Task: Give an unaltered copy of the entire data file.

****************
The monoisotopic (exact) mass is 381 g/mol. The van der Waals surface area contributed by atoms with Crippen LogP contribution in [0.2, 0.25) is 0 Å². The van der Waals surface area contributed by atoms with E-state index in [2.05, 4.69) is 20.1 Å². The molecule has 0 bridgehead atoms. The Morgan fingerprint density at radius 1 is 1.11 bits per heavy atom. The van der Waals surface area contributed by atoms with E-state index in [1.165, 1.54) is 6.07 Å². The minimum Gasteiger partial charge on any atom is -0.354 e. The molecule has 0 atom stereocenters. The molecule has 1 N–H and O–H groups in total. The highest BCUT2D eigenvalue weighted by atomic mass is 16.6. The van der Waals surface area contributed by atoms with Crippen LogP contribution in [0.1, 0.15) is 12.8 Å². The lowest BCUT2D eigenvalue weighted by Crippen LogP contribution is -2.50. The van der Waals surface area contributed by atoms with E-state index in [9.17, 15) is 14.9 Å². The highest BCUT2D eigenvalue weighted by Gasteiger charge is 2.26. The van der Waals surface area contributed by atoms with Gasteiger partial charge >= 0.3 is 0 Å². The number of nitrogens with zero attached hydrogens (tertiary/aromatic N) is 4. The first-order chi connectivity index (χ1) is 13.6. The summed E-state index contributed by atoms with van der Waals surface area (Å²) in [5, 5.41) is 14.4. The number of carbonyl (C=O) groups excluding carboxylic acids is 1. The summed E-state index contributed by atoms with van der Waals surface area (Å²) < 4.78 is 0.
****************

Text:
The monoisotopic (exact) mass is 381 g/mol. The van der Waals surface area contributed by atoms with Crippen LogP contribution in [0.2, 0.25) is 0 Å². The van der Waals surface area contributed by atoms with E-state index in [2.05, 4.69) is 20.1 Å². The molecule has 0 bridgehead atoms. The Morgan fingerprint density at radius 1 is 1.11 bits per heavy atom. The van der Waals surface area contributed by atoms with E-state index in [1.165, 1.54) is 6.07 Å². The minimum Gasteiger partial charge on any atom is -0.354 e. The molecule has 0 atom stereocenters. The molecule has 1 N–H and O–H groups in total. The highest BCUT2D eigenvalue weighted by atomic mass is 16.6. The van der Waals surface area contributed by atoms with Crippen LogP contribution in [0.1, 0.15) is 12.8 Å². The lowest BCUT2D eigenvalue weighted by Crippen LogP contribution is -2.50. The van der Waals surface area contributed by atoms with E-state index in [9.17, 15) is 14.9 Å². The highest BCUT2D eigenvalue weighted by Gasteiger charge is 2.26. The van der Waals surface area contributed by atoms with Gasteiger partial charge >= 0.3 is 0 Å². The number of nitrogens with zero attached hydrogens (tertiary/aromatic N) is 4. The first-order chi connectivity index (χ1) is 13.6. The summed E-state index contributed by atoms with van der Waals surface area (Å²) in [5, 5.41) is 14.4. The number of carbonyl (C=O) groups excluding carboxylic acids is 1. The summed E-state index contributed by atoms with van der Waals surface area (Å²) < 4.78 is 0.